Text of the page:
February 18, 2005  


Cosmic Tune-Up: Cosmic Rays Help Prime BABAR Systems

By Heather Rock Woods

Cosmic rays harmlessly stream through everything on Earth—our bodies, the scintillator counters in the Visitor’s Center and the
BaBar detectors.

The BaBar detectors normally catch B particle decays, as in the image shown left, taken during the last run. During the cosmic ray runs this winter, the detector saw tracks made by cosmic rays like the event shown right, recorded in December 2004. (Image Courtesy of BaBar)

Normally, BaBar filters out cosmic rays to reduce background noise. However, the Collaboration uses cosmic rays to check out the detectors before starting a new run—and even in the middle of a long run. Experimenters turned to cosmic rays for extra tune-ups and tests of new equipment during the unexpected downtime that began mid-October, just a week before BaBar was to start taking data after a scheduled downtime.

“Our detectors are sensitive to things going through all the time,” said Run Coordinator Tom Meyer (Iowa State University). “We can really exercise the entire detector and data acquisition systems and check them out using the cosmic rays so we can be all ready when the beams arrive.”

Earthly cosmic rays come mostly from protons in outer space. When the protons hit the air in our upper atmosphere, the interactions produce a shower of particles, many of which decay to muons that live long enough to reach the Earth’s surface.

During the recent cosmic ray experiments, naturally occurring cosmic rays activated detector triggers some 200 times a second. The triggers are what determine whether activity seen in the detectors is experimentally interesting. The triggers are usually set to throw away cosmic ray tracks, as well as events that take place away from the interaction point where the electron and positron beams meet.

BaBar’s detectors are like layers of a cylindrical onion, with the beams meeting at the center. The vertex detector is the first layer, surrounded by the drift chamber, the DIRC detector, the calorimeter and finally the Instrumented Flux Return (IFR), which identifies and measures muons (usually the ones generated by particle collisions). The IFR detector gets tested with cosmic rays every two weeks during a regular run.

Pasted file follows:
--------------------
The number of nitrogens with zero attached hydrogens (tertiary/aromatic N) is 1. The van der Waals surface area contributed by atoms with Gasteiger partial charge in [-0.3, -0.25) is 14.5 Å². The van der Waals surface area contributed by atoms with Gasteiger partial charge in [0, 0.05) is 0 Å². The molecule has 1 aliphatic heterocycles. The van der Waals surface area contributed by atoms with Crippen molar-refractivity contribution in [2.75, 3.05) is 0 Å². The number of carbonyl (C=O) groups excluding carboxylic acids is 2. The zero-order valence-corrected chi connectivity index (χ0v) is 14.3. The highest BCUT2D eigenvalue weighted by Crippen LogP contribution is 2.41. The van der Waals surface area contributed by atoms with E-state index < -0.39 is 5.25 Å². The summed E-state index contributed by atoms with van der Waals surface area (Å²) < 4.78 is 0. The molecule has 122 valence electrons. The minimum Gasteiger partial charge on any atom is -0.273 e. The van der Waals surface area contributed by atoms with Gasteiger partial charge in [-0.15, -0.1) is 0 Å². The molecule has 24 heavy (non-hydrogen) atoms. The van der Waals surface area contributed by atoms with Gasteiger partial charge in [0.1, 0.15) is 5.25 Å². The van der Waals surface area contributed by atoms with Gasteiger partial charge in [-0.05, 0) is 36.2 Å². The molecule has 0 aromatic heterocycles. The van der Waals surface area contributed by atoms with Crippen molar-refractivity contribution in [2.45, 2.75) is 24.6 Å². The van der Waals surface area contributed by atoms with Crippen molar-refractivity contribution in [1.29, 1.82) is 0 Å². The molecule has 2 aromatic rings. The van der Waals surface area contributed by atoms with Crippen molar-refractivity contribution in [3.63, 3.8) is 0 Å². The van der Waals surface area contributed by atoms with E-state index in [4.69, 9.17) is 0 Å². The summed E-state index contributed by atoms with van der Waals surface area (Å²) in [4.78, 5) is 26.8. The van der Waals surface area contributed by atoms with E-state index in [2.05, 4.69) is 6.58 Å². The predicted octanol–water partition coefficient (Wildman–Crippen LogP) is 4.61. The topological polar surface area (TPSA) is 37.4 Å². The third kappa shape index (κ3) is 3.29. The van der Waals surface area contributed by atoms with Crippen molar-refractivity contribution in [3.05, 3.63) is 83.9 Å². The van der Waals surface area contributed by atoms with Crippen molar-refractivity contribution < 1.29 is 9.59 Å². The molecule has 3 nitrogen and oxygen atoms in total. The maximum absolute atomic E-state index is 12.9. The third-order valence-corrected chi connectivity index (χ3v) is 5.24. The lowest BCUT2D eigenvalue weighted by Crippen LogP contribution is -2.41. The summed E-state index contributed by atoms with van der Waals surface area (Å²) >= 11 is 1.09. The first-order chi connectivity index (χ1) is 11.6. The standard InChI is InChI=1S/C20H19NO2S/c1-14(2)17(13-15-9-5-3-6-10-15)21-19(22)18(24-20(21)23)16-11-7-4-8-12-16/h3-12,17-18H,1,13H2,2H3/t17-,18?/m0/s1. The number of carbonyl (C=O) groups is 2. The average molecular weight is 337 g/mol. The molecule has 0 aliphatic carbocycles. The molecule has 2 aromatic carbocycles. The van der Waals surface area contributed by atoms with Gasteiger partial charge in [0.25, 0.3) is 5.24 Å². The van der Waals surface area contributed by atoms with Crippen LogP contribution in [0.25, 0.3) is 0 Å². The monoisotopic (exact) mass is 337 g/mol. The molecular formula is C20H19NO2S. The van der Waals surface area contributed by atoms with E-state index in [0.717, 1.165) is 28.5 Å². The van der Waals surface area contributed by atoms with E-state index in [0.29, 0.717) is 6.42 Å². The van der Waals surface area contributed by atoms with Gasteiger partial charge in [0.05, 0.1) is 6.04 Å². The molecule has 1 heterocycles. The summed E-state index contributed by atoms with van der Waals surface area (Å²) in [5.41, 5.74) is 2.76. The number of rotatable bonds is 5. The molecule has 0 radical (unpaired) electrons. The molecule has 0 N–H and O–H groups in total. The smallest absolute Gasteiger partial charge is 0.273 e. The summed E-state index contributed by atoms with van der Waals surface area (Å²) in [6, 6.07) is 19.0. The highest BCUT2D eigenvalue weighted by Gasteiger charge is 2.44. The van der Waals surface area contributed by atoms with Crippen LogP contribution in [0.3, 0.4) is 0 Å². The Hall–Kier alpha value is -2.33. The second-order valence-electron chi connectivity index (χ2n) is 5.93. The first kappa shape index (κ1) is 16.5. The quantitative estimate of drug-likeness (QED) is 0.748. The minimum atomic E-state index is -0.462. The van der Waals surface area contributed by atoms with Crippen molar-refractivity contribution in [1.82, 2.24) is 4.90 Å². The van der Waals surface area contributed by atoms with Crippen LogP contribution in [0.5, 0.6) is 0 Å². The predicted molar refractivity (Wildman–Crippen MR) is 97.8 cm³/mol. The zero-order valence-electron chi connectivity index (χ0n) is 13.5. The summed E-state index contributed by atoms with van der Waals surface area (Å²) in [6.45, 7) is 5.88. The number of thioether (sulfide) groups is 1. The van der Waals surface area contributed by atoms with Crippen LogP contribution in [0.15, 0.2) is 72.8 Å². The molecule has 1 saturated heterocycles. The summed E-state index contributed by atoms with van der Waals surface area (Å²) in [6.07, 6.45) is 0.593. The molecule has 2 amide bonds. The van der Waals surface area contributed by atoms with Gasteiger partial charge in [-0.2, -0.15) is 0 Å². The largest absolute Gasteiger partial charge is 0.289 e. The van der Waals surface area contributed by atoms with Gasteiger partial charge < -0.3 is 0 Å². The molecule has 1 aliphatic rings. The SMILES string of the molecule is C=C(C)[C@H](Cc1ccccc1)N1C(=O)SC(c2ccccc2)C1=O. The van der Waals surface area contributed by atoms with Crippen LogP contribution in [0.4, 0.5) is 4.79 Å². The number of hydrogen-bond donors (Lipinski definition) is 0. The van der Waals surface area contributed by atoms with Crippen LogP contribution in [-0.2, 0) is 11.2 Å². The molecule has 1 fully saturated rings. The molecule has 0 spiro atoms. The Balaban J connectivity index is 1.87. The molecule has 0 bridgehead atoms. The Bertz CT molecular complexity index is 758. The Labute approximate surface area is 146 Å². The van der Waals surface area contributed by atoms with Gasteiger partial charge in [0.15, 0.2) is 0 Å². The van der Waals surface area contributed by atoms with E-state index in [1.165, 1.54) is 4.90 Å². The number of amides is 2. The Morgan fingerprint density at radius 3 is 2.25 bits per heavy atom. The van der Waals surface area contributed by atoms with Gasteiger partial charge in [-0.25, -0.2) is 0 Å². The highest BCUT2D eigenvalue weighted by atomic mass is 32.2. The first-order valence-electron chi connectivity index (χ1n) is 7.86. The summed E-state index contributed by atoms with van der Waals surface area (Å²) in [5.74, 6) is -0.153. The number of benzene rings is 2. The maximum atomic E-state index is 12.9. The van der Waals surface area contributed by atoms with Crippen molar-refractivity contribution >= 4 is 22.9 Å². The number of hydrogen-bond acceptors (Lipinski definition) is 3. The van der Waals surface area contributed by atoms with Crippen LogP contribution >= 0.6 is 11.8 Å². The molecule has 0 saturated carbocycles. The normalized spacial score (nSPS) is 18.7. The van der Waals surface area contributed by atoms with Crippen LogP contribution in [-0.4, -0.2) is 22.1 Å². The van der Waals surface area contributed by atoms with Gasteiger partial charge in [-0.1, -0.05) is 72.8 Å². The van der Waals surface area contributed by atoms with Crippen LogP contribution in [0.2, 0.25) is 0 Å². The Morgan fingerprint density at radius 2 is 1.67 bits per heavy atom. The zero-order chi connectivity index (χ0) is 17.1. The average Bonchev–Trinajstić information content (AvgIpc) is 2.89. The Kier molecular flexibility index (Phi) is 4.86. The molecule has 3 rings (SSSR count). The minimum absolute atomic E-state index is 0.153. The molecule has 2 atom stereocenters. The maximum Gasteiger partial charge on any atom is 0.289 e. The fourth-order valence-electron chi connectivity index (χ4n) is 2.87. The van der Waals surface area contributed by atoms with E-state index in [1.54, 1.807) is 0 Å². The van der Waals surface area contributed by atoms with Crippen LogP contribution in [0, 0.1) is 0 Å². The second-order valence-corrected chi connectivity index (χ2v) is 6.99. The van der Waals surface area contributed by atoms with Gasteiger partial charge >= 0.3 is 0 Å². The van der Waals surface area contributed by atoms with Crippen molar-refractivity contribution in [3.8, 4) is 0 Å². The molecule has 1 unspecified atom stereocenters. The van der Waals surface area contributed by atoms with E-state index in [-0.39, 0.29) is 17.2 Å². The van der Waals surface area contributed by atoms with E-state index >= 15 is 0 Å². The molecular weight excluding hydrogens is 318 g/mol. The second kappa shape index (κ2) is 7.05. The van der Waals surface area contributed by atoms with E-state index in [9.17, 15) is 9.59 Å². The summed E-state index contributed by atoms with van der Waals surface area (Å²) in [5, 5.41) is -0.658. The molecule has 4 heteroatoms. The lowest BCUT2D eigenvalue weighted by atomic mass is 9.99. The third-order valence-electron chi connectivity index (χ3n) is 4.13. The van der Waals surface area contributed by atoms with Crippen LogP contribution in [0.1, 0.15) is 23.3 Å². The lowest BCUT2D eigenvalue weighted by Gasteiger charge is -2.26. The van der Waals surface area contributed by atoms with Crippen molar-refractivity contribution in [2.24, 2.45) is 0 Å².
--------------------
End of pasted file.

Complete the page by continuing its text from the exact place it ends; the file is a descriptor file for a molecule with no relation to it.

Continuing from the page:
In 2004,
BaBar underwent upgrades during its scheduled downtime from July through early October. Two of six sections of the IFR were replaced with a completely new technology.

“Checking that out with cosmic rays has been very valuable,” said Meyer. The cosmic ray tests allowed researchers to see that the new systems worked, and to wear them in, like a new pair of jeans.

Another upgrade involved reprogramming drift chamber electronics to more efficiently handle, in the short term, the flood of data pouring though the detectors.

“Everything that folks have done in simulation looks like it will work,” said Technical Coordinator Bill Wisniewski (
BaBar). “But does it? Originally, we would have taken data and fixed any problems on the fly. We now have the cosmic ray run to reassure ourselves. The drift chamber electronics upgrades look good.”

For the long term, the collaboration is developing new readout electronics boards for the drift chamber, to be installed during a downtime in 2005. Researchers were able to take a prototype out of the lab and test it during the last week of cosmic ray running, which ended February 4.

“We were seeing how it performs in battlefield conditions,” Meyer said. “It’s looking great. It gives the team confidence to go ahead with full production.”

Wisniewski added, “The drift chamber electronics developers are doing a fantastic job. It’s been a welcome luxury to be able to check prototype electronics on the drift chamber before the beams come on.”

Faced with extra downtime, the BaBarians have been making small adjustments and improvements in addition to the scheduled upgrades.

“We’re walking a fine line between improving the detector and trying to maintain readiness,” said Meyer. “Cosmic rays are a good way to verify we really have improved things.”

Meanwhile, the Lab is moving forward with the validation process to turn on the linear accelerator and PEP-II to deliver beams to
BaBar again. With a reconfigured schedule, collaboration Spokesperson David MacFarlane still expects BaBar can double its data set by the 2006 summer conference season.




The Stanford Linear Accelerator Center is managed by Stanford University for the US Department of Energy

Last update Wednesday February 16, 2005 by Emily Ball